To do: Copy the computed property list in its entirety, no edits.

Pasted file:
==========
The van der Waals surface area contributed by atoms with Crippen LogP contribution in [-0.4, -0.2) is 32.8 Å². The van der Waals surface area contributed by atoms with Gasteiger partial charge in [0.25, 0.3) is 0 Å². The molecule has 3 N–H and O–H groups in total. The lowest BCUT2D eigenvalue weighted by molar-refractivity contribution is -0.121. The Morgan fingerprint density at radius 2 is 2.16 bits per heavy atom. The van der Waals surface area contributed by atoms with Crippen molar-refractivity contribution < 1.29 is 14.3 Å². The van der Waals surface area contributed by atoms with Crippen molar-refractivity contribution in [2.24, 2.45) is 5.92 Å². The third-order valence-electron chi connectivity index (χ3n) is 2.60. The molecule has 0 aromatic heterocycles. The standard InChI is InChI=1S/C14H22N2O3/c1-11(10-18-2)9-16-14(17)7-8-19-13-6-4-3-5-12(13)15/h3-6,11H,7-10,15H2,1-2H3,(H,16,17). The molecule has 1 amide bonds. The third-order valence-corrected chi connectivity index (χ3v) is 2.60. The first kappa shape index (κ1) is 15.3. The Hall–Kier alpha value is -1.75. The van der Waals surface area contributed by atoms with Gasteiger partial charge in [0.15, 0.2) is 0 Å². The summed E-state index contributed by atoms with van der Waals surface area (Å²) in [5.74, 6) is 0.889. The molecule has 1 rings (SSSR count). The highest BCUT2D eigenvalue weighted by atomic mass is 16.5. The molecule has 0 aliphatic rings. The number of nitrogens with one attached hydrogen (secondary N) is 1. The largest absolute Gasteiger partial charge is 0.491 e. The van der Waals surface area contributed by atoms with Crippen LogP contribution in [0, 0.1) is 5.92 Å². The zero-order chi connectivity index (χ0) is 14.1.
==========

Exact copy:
The van der Waals surface area contributed by atoms with Crippen LogP contribution in [-0.4, -0.2) is 32.8 Å². The van der Waals surface area contributed by atoms with Gasteiger partial charge in [0.25, 0.3) is 0 Å². The molecule has 3 N–H and O–H groups in total. The lowest BCUT2D eigenvalue weighted by molar-refractivity contribution is -0.121. The Morgan fingerprint density at radius 2 is 2.16 bits per heavy atom. The van der Waals surface area contributed by atoms with Crippen molar-refractivity contribution < 1.29 is 14.3 Å². The van der Waals surface area contributed by atoms with Crippen molar-refractivity contribution in [2.24, 2.45) is 5.92 Å². The third-order valence-electron chi connectivity index (χ3n) is 2.60. The molecule has 0 aromatic heterocycles. The standard InChI is InChI=1S/C14H22N2O3/c1-11(10-18-2)9-16-14(17)7-8-19-13-6-4-3-5-12(13)15/h3-6,11H,7-10,15H2,1-2H3,(H,16,17). The molecule has 1 amide bonds. The third-order valence-corrected chi connectivity index (χ3v) is 2.60. The first kappa shape index (κ1) is 15.3. The Hall–Kier alpha value is -1.75. The van der Waals surface area contributed by atoms with Gasteiger partial charge in [0.15, 0.2) is 0 Å². The summed E-state index contributed by atoms with van der Waals surface area (Å²) in [5.74, 6) is 0.889. The molecule has 1 rings (SSSR count). The highest BCUT2D eigenvalue weighted by atomic mass is 16.5. The molecule has 0 aliphatic rings. The number of nitrogens with one attached hydrogen (secondary N) is 1. The largest absolute Gasteiger partial charge is 0.491 e. The van der Waals surface area contributed by atoms with Crippen LogP contribution in [0, 0.1) is 5.92 Å². The zero-order chi connectivity index (χ0) is 14.1.